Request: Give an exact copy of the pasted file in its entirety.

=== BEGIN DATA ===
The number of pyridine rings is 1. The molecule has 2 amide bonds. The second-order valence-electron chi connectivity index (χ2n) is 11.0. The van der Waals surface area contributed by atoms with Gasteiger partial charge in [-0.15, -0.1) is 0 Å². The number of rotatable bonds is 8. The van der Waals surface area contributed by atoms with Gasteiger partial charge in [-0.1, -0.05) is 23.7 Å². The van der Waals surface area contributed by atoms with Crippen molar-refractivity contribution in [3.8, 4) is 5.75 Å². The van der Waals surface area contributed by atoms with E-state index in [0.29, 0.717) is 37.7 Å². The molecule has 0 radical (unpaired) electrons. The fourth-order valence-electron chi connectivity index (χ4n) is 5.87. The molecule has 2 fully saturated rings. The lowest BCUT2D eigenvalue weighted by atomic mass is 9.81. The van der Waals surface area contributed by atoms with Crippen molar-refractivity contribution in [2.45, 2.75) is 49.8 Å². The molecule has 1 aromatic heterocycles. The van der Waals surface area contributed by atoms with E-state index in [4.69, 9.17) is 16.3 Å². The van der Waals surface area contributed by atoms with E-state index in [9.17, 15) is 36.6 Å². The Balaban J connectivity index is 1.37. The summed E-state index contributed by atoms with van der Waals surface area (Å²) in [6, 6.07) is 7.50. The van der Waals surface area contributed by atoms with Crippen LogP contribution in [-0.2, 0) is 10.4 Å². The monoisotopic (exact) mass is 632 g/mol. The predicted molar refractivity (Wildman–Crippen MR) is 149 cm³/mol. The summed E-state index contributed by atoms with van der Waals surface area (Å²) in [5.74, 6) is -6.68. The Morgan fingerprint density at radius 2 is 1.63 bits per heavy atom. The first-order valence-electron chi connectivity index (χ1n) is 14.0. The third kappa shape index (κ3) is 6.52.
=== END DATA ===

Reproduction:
The number of pyridine rings is 1. The molecule has 2 amide bonds. The second-order valence-electron chi connectivity index (χ2n) is 11.0. The van der Waals surface area contributed by atoms with Gasteiger partial charge in [-0.15, -0.1) is 0 Å². The number of rotatable bonds is 8. The van der Waals surface area contributed by atoms with Gasteiger partial charge in [-0.1, -0.05) is 23.7 Å². The van der Waals surface area contributed by atoms with Crippen molar-refractivity contribution in [3.8, 4) is 5.75 Å². The van der Waals surface area contributed by atoms with E-state index in [0.29, 0.717) is 37.7 Å². The molecule has 0 radical (unpaired) electrons. The fourth-order valence-electron chi connectivity index (χ4n) is 5.87. The molecule has 2 fully saturated rings. The lowest BCUT2D eigenvalue weighted by atomic mass is 9.81. The van der Waals surface area contributed by atoms with Crippen molar-refractivity contribution in [2.45, 2.75) is 49.8 Å². The molecule has 1 aromatic heterocycles. The van der Waals surface area contributed by atoms with E-state index in [4.69, 9.17) is 16.3 Å². The van der Waals surface area contributed by atoms with E-state index in [9.17, 15) is 36.6 Å². The Balaban J connectivity index is 1.37. The summed E-state index contributed by atoms with van der Waals surface area (Å²) in [6, 6.07) is 7.50. The van der Waals surface area contributed by atoms with Crippen LogP contribution in [-0.2, 0) is 10.4 Å². The monoisotopic (exact) mass is 632 g/mol. The predicted molar refractivity (Wildman–Crippen MR) is 149 cm³/mol. The summed E-state index contributed by atoms with van der Waals surface area (Å²) in [5.74, 6) is -6.68. The Morgan fingerprint density at radius 2 is 1.63 bits per heavy atom. The first-order valence-electron chi connectivity index (χ1n) is 14.0. The third kappa shape index (κ3) is 6.52.